Rowing and baseaball


#1

How can Rowing machine or Rowing in general help, improve and impact my baseball strength, conditioning and overall performance.
I am thinking of doing Rowing classes with professional rowing coach.
Thank you for your feedback.


#2

Rowing - absolutely.

For conditioning the entire body, rowing is a definite plus when added to your training routines.

I coached one of two brothers who had a rowing scull. Both grew up around the Lake George Region in Upper State New York.

The brother that played shortstop had a one man rowing scull and he was good at it. In fact he had entered competition and was going to college, Boston College as I remembered. But somehow that didn’t workout, and he ended up with us for two seasons.

I did notice the big difference in overall body strength, endurance and agility between the two. Not to discount life styles with respect to eating right and all that stuff. The one that rowed did the circuit machines and his flat board rowing workout seemed to be his favorite.

All in all, I’d say a workout that includes a rowing machine should be very good for you. Just make sure that you’re getting all the benefits by using the machine right.

Good question.


#3

There are many videos on this subject to help you get the most out of your rowing exercise. I found this one. Very basic and informative.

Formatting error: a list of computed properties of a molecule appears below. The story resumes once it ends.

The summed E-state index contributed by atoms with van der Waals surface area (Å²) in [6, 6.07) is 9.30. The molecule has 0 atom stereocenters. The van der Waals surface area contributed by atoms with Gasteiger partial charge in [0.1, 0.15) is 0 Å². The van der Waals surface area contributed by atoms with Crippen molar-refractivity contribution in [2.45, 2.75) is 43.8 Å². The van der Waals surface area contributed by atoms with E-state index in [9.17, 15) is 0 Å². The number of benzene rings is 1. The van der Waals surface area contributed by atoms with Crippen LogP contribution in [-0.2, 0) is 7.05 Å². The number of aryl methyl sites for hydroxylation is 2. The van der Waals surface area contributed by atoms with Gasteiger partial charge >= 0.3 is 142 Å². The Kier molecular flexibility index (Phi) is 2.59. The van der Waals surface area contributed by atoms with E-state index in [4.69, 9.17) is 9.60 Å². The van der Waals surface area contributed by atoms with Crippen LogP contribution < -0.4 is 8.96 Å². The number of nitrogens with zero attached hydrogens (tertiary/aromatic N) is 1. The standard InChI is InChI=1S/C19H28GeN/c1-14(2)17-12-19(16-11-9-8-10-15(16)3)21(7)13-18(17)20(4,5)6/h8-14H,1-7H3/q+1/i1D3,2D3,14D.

#4

Just a side note on my earlier remarks about the player who did individual rowing with his own racing scull.

I asked him why he didn’t go with a team, you know like all those people rowing together with a someone sitting up front yelling instructions, or something like that.

He said he tried it once, but so many rowers weren’t all that experienced and they’d catch crabs, which wasn’t fun.

Now I’m thinking one thing, and he’s talking about something totally different. It seems that in the rowing terminology circles that he associated with, catching a crab was when a rower missed the water partially or totally during a stroke, which sent the rower completely off balance and sometimes could even toss the rowers in the water.

Catch the crabs, hmmmmm… what-da-ya-know.


#5

I didn’t know that they sat that close together in the boat to catch crabs, but live and learn, I guess.

Rowing is great for building up the back of the shoulders. Throwing works off the strength of the front side, but having stronger back sides of the shoulder will help make the most of what’s on the front.

Imbalances are not just left and right sides but can also mean front and back of the same joint. Rowing is a great way to eliminate certain imbalances.


#6

When I attended the International Performance Institute, we were taught that pitchers should aim for a ratio of 3:1 pull to push exercises. Row is pull, and excellent in my opinion. I’d limit it to the off-season and pre-season, however.


#7

The row is good, but it only works part of the rotator cuff. You would still need to supplement it with a lot of external rotation work.